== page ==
The opinion of the court was delivered by: Carolyn K. Delaney United States Magistrate Judge
FINDINGS AND RECOMMENDATIONS
Plaintiff is a California prisoner proceeding with counsel. He has two claims. The first arises under 42 U.S.C. § 1983 and the Free Exercise Clause of the First Amendment. The second arises under the Religious Land Use and Institutionalized Persons Act (RLUIPA). Defendants Martel, Long, Sauceda, Lackner, Barroga and Childress (defendants) are current or former employees of the California Department of Corrections and Rehabilitation (CDCR) at Mule Creek State Prison (Mule Creek). They have filed a motion to dismiss for failure to exhaust administrative remedies.*fn1
A motion to dismiss for failure to exhaust administrative remedies prior to filing suit arises under Rule 12(b) of the Federal Rules of Civil Procedure. Wyatt v. Terhune, 315 F.3d 1108, 1119 (9th Cir. 2003). In deciding a motion to dismiss for failure to exhaust non-judicial remedies, the court may look beyond the pleadings and decide disputed issues of fact. Id. at 1120. If the district court concludes that the prisoner has not exhausted non-judicial remedies, the proper remedy is dismissal of the claim without prejudice. Id.
The exhaustion requirement is rooted in the Prison Litigation Reform Act, which provides that "[n]o action shall be brought with respect to prison conditions under section 1983 of this title, or any other federal law . . . until such administrative remedies as are available are exhausted." 42 U.S.C. § 1997e(a). CDCR regulations provide administrative procedures in the form of one informal and three formal levels of review to address plaintiff's claims. See Cal. Code Regs. tit. 15, §§ 3084.1-3084.7. Administrative procedures generally are exhausted once a prisoner has received a "Director's Level Decision," or third level review, with respect to his issues or claims. Cal. Code Regs. tit. 15, § 3084.5.
Administrative remedies must be "properly" exhausted which means use of all steps put forward by the agency. Woodford v. Ngo, 548 U.S. 81, 90 (2006). Also, "proper exhaustion demands compliance with an agency's deadlines and other critical procedural rules because no adjudicative system can function effectively without imposing some orderly structure on the course of its proceedings." Id. at 90-91.
The specificity required in grievances is dictated by the terms of the prison's own grievance process. Jones v. Bock, 549 U.S. 199, 218 (2007). Absent prison regulations to the contrary "'a grievance suffices if it alerts the prison to the nature of the wrong for which redress is sought.'" Griffin v. Arpaio, 557 F.3d 1117, 1120 (9th Cir. 2009) quoting Strong v. David, 297 F.3d 646, 650 (7th Cir. 2002). Generally speaking, grievances need not include theories of legal relief or legal terminology and need not "contain every fact necessary to prove each element of an eventual legal claim." Id. There is no requirement that all defendants named in subsequent litigation be named in a prison grievance. Bock, 549 U.S. at 217.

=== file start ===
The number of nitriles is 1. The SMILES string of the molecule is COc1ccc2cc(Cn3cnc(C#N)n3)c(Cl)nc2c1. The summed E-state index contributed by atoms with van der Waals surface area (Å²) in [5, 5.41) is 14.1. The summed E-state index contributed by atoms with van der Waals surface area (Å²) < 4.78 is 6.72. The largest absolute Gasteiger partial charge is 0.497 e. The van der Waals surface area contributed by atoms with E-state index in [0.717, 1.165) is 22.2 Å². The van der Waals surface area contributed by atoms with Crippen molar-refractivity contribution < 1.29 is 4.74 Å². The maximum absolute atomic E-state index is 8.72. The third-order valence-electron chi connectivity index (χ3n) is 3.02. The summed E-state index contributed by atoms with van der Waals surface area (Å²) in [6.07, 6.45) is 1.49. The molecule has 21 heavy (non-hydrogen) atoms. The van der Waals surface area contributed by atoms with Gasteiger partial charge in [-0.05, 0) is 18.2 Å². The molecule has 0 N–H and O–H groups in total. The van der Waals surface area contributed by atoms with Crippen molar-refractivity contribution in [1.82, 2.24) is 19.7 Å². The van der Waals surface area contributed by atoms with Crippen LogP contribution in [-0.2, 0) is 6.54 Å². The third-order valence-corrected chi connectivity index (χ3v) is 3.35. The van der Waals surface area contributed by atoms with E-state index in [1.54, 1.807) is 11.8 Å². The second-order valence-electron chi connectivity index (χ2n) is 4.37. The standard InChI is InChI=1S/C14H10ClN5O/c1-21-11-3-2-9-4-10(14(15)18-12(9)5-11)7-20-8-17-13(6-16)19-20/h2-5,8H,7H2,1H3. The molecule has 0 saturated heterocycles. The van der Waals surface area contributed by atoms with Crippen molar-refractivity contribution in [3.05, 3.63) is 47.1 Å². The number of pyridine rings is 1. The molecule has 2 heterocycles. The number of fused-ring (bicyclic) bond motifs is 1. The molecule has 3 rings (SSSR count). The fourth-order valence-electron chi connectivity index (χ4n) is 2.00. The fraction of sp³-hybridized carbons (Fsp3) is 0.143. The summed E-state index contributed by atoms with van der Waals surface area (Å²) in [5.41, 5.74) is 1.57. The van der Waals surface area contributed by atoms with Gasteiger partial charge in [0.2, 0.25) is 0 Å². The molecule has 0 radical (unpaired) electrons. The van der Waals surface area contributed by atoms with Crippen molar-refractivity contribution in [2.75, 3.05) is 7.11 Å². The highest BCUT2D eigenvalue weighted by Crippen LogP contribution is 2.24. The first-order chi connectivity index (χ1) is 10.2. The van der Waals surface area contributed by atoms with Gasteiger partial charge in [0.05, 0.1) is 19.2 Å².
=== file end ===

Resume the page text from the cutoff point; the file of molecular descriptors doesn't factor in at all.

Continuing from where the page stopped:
Defendants bear the burden of proving plaintiff's failure to exhaust. Wyatt, 315 F.3d at 1119.
In his complaint, plaintiff alleges defendants denied him the ability to practice Wicca*fn2 in several respects while incarcerated at Mule Creek. Defendants assert plaintiff exhausted administrative remedies with respect to two separate grievances which concern his religious practice:
In this grievance, which was submitted on May 29, 2008, plaintiff complained that Pastor Barham (who is not a defendant is this action), and defendant Long did not allow him to purchase certain items used for exercise of Wicca. The precise nature of the items is not clear but some, if not all of the items were available at plaintiff's prison for group use under the terms of something called the "Technical Reference Manual." Plaintiff indicates he required the items for personal use as Wicca is mostly a "solo faith." Further, plaintiff has health concerns, including the fact that he takes heat sensitive medication, which require that he practice his religion in his cell and not outside with the other Wiccans. A "Director's Level Decision" was issued with respect to this grievance on November 17, 2008.
Here, in a grievance submitted May 15, 2009, plaintiff alleges, among other things, that on April 27, 2009, defendants Sauceda, Childress and an unidentified correctional officer searched plaintiff's cell and confiscated items plaintiff used to exercise his religion including three "decorative ceremonial wands," two chalices and a crystal. Plaintiff claims this was done in retaliation for plaintiff filing complaints against prison staff. A "Director's Level Decision" was issued with respect to this grievance on December 17, 2009.
Plaintiff agrees that the two grievances identified above are the only grievances pertaining to claims presented in plaintiff's amended complaint which were addressed at the "Director's Level." Near the end of plaintiff's opposition to defendants' motion to dismiss, counsel for plaintiff indicates "[i]t has long been plaintiff's assertion . . . that he was prevented by prison staff from pursuing grievances on [other claims appearing in plaintiff's amended complaint]." Counsel for plaintiff presents no evidence in support of this. Counsel indicates he wrote plaintiff attempting to obtain such evidence, but plaintiff has not provided any. Counsel speculates this could be because plaintiff was not provided with writing materials as plaintiff has complained about that in the past. The court might pay more mind to counsel's assertions if counsel had exhausted other avenues of communication with plaintiff such as attempting to phone plaintiff or visit him in person. As it stands, counsel's assertions are speculative.
Turning to the allegations in plaintiff's amended complaint, it is clear plaintiff has exhausted administrative remedies with ...